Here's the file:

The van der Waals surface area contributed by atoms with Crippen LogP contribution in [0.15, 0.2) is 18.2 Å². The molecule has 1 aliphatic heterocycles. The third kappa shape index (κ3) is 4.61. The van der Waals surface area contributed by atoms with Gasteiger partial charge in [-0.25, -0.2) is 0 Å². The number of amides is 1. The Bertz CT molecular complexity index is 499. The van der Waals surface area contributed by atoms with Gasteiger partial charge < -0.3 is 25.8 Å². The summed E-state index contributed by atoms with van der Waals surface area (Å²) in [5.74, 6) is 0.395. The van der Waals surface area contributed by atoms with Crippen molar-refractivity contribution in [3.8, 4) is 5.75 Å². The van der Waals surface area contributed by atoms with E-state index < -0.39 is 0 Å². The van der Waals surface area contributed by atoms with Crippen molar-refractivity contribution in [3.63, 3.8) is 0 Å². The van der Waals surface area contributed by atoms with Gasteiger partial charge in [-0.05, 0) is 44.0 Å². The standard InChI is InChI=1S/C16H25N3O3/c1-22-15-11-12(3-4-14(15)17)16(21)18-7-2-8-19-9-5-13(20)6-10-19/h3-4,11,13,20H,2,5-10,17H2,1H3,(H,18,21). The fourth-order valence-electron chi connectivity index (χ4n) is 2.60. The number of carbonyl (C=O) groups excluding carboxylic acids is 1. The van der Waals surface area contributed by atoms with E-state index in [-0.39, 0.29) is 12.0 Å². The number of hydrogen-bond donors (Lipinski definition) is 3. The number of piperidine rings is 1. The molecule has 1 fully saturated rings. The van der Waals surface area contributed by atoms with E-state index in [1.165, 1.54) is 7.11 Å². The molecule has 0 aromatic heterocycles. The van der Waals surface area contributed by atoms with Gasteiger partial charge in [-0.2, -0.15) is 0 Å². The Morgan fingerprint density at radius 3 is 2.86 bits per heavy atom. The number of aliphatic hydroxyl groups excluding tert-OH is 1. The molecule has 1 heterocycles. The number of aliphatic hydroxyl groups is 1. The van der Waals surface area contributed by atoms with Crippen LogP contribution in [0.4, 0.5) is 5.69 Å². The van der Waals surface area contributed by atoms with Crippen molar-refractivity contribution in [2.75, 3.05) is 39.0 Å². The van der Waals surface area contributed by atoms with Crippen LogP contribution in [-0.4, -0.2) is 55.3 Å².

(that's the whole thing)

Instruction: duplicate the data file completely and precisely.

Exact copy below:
The van der Waals surface area contributed by atoms with Crippen LogP contribution in [0.15, 0.2) is 18.2 Å². The molecule has 1 aliphatic heterocycles. The third kappa shape index (κ3) is 4.61. The van der Waals surface area contributed by atoms with Gasteiger partial charge in [-0.25, -0.2) is 0 Å². The number of amides is 1. The Bertz CT molecular complexity index is 499. The van der Waals surface area contributed by atoms with Gasteiger partial charge < -0.3 is 25.8 Å². The summed E-state index contributed by atoms with van der Waals surface area (Å²) in [5.74, 6) is 0.395. The van der Waals surface area contributed by atoms with Crippen molar-refractivity contribution in [3.8, 4) is 5.75 Å². The van der Waals surface area contributed by atoms with E-state index < -0.39 is 0 Å². The van der Waals surface area contributed by atoms with Crippen molar-refractivity contribution in [3.63, 3.8) is 0 Å². The van der Waals surface area contributed by atoms with Gasteiger partial charge in [-0.05, 0) is 44.0 Å². The standard InChI is InChI=1S/C16H25N3O3/c1-22-15-11-12(3-4-14(15)17)16(21)18-7-2-8-19-9-5-13(20)6-10-19/h3-4,11,13,20H,2,5-10,17H2,1H3,(H,18,21). The fourth-order valence-electron chi connectivity index (χ4n) is 2.60. The number of carbonyl (C=O) groups excluding carboxylic acids is 1. The van der Waals surface area contributed by atoms with E-state index in [-0.39, 0.29) is 12.0 Å². The number of hydrogen-bond donors (Lipinski definition) is 3. The number of piperidine rings is 1. The molecule has 1 fully saturated rings. The van der Waals surface area contributed by atoms with E-state index in [1.165, 1.54) is 7.11 Å². The molecule has 0 aromatic heterocycles. The van der Waals surface area contributed by atoms with Gasteiger partial charge in [-0.2, -0.15) is 0 Å². The Morgan fingerprint density at radius 3 is 2.86 bits per heavy atom. The number of aliphatic hydroxyl groups excluding tert-OH is 1. The molecule has 1 heterocycles. The number of aliphatic hydroxyl groups is 1. The van der Waals surface area contributed by atoms with Crippen LogP contribution in [0.4, 0.5) is 5.69 Å². The van der Waals surface area contributed by atoms with Crippen molar-refractivity contribution in [2.75, 3.05) is 39.0 Å². The van der Waals surface area contributed by atoms with Crippen LogP contribution in [-0.4, -0.2) is 55.3 Å².